While I do love thrillers and suspense, I don't read a lot of CIA/Spy type stories, but the blurb for this one intrigued me. I started reading and I have to say that for most of the book, I wasn't sure how I would rate this one. I went back and forth between rolling my eyes at Vivian's decisions and being so aggravated with her that I wanted to shake her until her teeth rattled, especially a memory from the past would feature a big red flag. At the same time, I couldn't stop turning the pages. I had to see how it all came out. Then, I thought about her situation. It's easy to sit back with a bird's eye view and say what we would do in her shoes, but when faced with extreme circumstances, when everything we hold dear is on the line, what would we really do? In the end, I realized that this is not just a story about spies, it's also a tale of a seemingly good life disrupted by betrayal and deceit. The book is wonderfully written and any time that an author can keep me turning pages, stir up that much emotion, and leave me with gasp, she's done her job and done it well.
Redmond does weave an interesting tale, and there is some suspense, but the story is more procedural and courtroom drama than anything else. I do have to say that the writing style and flow kept the courtroom scenes engaging and dramatic. Our main character, Lauren Riley, has quite the reputation as a detective, but she certainly is not without flaws, particularly in her personal life. In many cases, that can make for the most intriguing characters, and I have to say that it does work for this one. Some scene descriptions get a bit tedious, but there is some great dialogue. I especially enjoyed the banter between Lauren and Frank, who are so used to being on opposite sides of a case that they can't let it go. While the primary focus of the story is the murder trial, there is a bit of side story by way of a 28 year old murder case. All in all, the story did hold my interest, but it felt like the cold case was solved a little too quickly, and the suspense aspect surrounding the murder trial was cut short by a "mystery" that was just too easy to figure out. The story does get chilling at the very end and even hints at a promising thriller, so I'll be interested to see if there's a next book addressing that part of the tale.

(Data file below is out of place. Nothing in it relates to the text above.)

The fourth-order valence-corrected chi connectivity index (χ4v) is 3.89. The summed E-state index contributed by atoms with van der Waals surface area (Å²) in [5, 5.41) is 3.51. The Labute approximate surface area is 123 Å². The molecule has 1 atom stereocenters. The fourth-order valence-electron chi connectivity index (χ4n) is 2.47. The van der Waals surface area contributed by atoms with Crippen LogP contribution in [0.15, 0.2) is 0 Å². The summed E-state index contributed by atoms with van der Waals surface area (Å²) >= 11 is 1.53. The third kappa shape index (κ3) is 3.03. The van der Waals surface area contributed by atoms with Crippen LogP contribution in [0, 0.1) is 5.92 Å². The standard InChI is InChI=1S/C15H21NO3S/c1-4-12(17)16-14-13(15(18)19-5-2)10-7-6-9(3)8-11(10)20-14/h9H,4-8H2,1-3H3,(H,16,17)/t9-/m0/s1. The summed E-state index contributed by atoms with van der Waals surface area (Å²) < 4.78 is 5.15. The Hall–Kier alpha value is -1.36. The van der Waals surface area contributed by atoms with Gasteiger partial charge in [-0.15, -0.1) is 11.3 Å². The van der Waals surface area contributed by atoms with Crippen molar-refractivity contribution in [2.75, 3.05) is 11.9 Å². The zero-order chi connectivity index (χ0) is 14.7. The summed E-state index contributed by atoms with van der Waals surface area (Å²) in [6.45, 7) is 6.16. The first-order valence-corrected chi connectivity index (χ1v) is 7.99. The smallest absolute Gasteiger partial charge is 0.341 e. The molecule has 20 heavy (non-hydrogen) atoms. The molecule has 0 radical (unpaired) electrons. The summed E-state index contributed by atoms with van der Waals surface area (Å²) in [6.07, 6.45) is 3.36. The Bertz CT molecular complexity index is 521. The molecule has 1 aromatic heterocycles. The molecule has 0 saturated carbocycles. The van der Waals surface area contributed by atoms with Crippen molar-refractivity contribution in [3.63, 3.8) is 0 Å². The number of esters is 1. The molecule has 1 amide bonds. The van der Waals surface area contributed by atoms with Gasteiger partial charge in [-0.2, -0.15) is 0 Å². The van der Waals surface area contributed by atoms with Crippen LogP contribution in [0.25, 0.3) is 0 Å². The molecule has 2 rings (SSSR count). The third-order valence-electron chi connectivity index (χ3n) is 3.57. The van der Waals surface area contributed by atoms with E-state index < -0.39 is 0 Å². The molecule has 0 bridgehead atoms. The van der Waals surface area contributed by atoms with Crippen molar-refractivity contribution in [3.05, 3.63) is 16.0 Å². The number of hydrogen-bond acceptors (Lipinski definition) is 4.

After reading the blurb for The Chalk Man, I was hoping for a creepy and engrossing read. The prologue does have that element, but it quickly went downhill from there. The story is rather dry and the pacing is extremely slow, to the point that it almost drags much of the time. So much of the book is dedicated to character and location descriptions that I found myself quite a ways in and still wondering when the suspense would actually start. I could have been okay with some character description had there been any characters that were likable enough to make me want to know more about them, but that wasn’t the case. By the time Eddie and company finally found the body, there wasn’t much in the way of suspense as the conclusion was way too easy to guess. The biggest issue for this reader is the complete suspension of belief required for this tale. One example is our narrator, Eddie, telling the story by going back and forth between 2016 and 1986. The changes in tense were a minor irritation, but the thing that had this reader’s eyes rolling was the sheer number of details that Eddie was able to recall after thirty years. Major events are one thing, but to remember lengthy conversations and even what people were wearing on any given day is a big stretch. Then, as the story slowly progresses, it isn’t just about the murder of one girl. There are several little side mysteries to be solved, each with their own little twist. Sadly, as these revelations trickled in, they really weren’t all that surprising and made the conclusion more convoluted than anything else. I actually set this one aside several times, but I did finally finish the book, more out of a mild curiosity to see if I was right than anything else. In the end, I found myself disappointed in this not so thrilling thriller, and I can’t say that it’s one I would recommend.